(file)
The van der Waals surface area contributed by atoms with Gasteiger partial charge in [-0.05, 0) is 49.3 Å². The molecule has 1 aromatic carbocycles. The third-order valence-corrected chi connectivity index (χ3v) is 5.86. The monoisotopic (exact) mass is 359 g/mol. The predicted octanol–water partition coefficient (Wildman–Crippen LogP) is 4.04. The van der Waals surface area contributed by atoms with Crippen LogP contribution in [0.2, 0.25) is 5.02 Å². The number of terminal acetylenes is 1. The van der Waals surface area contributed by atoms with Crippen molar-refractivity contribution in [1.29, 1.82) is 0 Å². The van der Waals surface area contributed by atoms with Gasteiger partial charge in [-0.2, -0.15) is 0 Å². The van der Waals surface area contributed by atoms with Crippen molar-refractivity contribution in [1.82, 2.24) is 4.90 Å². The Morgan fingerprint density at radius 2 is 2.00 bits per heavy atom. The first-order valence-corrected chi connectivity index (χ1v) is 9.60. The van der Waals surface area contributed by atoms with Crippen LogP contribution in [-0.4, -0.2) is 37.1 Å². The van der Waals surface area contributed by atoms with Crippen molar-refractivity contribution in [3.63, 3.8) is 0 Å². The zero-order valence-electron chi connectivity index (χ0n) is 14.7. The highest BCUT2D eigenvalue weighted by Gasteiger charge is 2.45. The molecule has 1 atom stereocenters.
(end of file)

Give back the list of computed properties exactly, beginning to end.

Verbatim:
The van der Waals surface area contributed by atoms with Gasteiger partial charge in [-0.05, 0) is 49.3 Å². The molecule has 1 aromatic carbocycles. The third-order valence-corrected chi connectivity index (χ3v) is 5.86. The monoisotopic (exact) mass is 359 g/mol. The predicted octanol–water partition coefficient (Wildman–Crippen LogP) is 4.04. The van der Waals surface area contributed by atoms with Crippen LogP contribution in [0.2, 0.25) is 5.02 Å². The number of terminal acetylenes is 1. The van der Waals surface area contributed by atoms with Crippen molar-refractivity contribution in [1.29, 1.82) is 0 Å². The van der Waals surface area contributed by atoms with Gasteiger partial charge in [-0.2, -0.15) is 0 Å². The van der Waals surface area contributed by atoms with Crippen molar-refractivity contribution in [1.82, 2.24) is 4.90 Å². The Morgan fingerprint density at radius 2 is 2.00 bits per heavy atom. The first-order valence-corrected chi connectivity index (χ1v) is 9.60. The van der Waals surface area contributed by atoms with Crippen LogP contribution in [-0.4, -0.2) is 37.1 Å². The van der Waals surface area contributed by atoms with Crippen molar-refractivity contribution in [3.63, 3.8) is 0 Å². The zero-order valence-electron chi connectivity index (χ0n) is 14.7. The highest BCUT2D eigenvalue weighted by Gasteiger charge is 2.45. The molecule has 1 atom stereocenters.